This past year, my daughter was in the hospital for 9 weeks in a city hundreds of miles from home. I was taken in by the Ronald McDonald House near the hospital, and experienced many tender mercies. During that time, I discovered that I had joined a special ‘fraternity’ of sorts with the other parents and families undergoing tremendous life changes due to an illness, accident or birth defect of a child. Life as we knew it was forever lost. The uncertainty of the future was overwhelming. We all had our own unique story and grief to carry. And yet we were united in the common bond of suffering, and the effort of holding tight to the one thing left; Hope. Small victories were celebrations: A baby beginning to breathe without a respirator; a paralyzed son finding his voice again; a heart getting strong enough to remove the monitors; a successful surgical procedure; a wheelchair outing to the garden; and every single smile. Our lives were counted in moments and milestones instead of days. When my daughter eventually experienced the miracle of recovery, and we returned home, our hearts were filled with unspeakable joy. Our love for God and belief in His power was undeniable. As time passes we can see clearly that the blessings that have come from enduring this experience outweigh the sorrow and suffering. You would think that when someone experiences a large and dramatic trial of their faith such as this, that would be enough to sustain them for the rest of their lives. We fall victim to the “happily ever after” syndrome again. But the truth is that life’s victories must be won in the battle of daily living. The interesting phenomenon is how easily the miracles we receive fade once the intense pain of the moment is gone. Even with such dramatic witnesses to us of the Lord’s divine power, it is hard to maintain the intensity level of this Faith indefinitely. Our hardest test may be to remember the Lord when things get comfortable again. Perhaps this is why we continually undergo the changes that challenge us the most individually, so that we are reminded that our lives are not really our own. We live on borrowed time, and need continual divine help. We must learn to trust in the Lord and discern what He is trying to teach us in order to have true happiness.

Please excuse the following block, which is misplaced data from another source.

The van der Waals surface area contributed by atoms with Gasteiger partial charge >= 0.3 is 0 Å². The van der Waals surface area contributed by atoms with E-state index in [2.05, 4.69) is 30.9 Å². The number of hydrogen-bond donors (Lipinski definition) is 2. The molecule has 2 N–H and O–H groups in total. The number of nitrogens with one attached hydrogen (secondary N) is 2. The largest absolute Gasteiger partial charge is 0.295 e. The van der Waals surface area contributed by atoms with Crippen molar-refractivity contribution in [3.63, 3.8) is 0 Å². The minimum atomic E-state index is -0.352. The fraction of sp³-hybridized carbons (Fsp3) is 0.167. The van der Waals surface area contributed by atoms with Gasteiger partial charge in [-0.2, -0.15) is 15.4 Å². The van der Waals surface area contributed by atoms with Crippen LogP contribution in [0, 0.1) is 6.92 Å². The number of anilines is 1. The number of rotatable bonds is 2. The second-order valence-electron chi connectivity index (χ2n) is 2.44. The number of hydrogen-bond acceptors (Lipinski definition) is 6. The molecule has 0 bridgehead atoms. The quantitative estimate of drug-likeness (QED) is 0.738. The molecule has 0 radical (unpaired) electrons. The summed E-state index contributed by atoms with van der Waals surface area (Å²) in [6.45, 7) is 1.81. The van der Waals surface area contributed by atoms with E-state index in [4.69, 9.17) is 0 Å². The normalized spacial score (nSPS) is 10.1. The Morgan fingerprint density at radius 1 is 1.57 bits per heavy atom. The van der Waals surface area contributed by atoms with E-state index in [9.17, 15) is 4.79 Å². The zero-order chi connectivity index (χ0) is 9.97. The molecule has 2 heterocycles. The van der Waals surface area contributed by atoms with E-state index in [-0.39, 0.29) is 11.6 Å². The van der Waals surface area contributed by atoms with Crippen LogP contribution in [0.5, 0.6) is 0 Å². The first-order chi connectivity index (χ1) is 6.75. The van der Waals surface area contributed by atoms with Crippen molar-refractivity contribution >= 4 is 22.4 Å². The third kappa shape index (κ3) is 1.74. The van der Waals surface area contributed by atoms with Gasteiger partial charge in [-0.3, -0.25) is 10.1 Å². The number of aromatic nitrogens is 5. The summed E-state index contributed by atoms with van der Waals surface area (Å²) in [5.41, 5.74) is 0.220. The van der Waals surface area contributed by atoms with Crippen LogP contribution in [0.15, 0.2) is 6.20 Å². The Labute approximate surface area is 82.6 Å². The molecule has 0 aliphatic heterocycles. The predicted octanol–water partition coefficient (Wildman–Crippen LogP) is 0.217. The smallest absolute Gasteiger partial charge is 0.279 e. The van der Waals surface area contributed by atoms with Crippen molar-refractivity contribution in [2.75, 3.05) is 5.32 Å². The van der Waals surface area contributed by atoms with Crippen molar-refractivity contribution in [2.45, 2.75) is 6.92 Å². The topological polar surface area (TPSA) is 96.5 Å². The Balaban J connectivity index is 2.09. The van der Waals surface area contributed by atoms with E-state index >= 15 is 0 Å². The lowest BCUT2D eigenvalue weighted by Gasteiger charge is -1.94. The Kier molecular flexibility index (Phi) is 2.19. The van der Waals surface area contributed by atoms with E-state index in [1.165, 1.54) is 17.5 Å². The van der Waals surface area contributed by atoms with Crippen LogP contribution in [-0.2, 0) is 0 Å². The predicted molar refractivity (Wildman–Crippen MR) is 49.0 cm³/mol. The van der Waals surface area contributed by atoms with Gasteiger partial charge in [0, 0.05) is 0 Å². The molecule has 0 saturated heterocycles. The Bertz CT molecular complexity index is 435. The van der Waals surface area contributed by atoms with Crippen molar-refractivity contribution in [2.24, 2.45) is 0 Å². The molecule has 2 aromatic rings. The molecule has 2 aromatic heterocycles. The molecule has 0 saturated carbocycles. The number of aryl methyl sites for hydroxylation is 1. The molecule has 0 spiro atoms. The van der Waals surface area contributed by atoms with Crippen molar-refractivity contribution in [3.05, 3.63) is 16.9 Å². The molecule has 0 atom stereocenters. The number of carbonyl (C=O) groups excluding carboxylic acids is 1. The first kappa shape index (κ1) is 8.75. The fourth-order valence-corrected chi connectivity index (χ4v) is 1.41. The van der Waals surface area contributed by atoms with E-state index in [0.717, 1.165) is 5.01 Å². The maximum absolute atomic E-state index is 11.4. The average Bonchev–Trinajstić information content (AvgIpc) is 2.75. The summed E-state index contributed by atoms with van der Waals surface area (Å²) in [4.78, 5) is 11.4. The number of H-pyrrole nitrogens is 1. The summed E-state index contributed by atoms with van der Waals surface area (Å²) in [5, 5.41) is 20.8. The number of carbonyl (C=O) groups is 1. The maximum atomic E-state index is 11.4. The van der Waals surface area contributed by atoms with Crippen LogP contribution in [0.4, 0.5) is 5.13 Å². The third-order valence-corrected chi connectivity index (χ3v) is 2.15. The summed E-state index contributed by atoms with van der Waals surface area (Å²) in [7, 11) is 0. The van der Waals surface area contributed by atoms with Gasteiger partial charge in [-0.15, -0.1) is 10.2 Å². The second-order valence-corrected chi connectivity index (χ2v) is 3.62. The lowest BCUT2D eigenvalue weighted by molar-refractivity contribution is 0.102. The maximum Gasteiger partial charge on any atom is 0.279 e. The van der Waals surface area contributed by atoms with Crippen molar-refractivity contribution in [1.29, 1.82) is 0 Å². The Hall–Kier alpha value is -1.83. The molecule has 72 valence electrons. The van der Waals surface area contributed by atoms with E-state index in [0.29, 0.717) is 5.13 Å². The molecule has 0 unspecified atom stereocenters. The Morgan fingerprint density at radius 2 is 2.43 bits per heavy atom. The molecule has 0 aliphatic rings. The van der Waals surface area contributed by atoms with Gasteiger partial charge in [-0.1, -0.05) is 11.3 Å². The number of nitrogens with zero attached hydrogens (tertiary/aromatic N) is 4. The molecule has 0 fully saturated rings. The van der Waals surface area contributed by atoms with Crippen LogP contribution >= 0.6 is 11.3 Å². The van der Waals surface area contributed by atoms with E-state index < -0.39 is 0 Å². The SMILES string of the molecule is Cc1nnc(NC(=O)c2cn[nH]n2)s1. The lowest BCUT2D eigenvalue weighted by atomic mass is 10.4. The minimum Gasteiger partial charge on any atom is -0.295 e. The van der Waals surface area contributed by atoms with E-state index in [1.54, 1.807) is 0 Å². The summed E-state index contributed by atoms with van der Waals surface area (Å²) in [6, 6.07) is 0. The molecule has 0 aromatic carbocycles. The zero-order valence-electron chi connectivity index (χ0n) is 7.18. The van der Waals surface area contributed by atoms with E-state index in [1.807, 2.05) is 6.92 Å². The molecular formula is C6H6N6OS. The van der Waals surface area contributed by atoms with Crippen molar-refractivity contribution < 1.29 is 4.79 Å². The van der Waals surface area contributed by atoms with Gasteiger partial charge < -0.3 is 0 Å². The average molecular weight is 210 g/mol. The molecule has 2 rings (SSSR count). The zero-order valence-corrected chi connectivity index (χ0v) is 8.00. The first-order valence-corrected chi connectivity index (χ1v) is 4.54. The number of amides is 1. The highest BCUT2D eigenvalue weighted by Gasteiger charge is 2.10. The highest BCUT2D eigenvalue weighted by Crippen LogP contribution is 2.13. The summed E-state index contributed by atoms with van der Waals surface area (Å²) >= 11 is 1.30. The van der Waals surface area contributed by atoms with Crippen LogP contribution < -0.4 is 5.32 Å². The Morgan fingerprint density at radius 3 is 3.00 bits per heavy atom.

I can honestly say that in looking back over my life thus far, and all the wondrous changes I have experienced, I have gained much more than I have lost. It stands to reason, that any of the changes I am currently experiencing or the future ones that come along, will also bring better things in their own time. Why this knowledge is so hard for me to keep a hold of is a frustrating mystery. It is so easy to forget, and to lose Faith. I suspect it was designed to be this way as a part of the human experience.

Today we celebrate the first day of the advent of Jesus Christ. He is our example in all things. His birth, life and death fulfilled God’s promise to each of us that our lives and suffering have a purpose.

The wisest among us learn to embrace change when it comes, trusting that it is part of a divine plan to bring us the most happiness. Longfellow had it right when he concluded;

“The best thing one can do when it is raining,

is to let it rain”


  1. I just stumbled on your blog! I’m very impressed.

    I’m touched by the story about your daughter. How wonderful that she is doing better. As a mother I know how it is to see your children in pain.

    Congrats on getting into the choir, I’m definitely going to keep coming back. I look forward to hearing about your experiences.


  2. I stumbled upon your blog at the beginning of your choir journey and found myslef wanting to continue along with you as you become a part of “Our” choir. Thank you for this post. I, myself, was just faced with huge change and have been reflecting quite a bit about it. You have worded it beautifully. Thank you.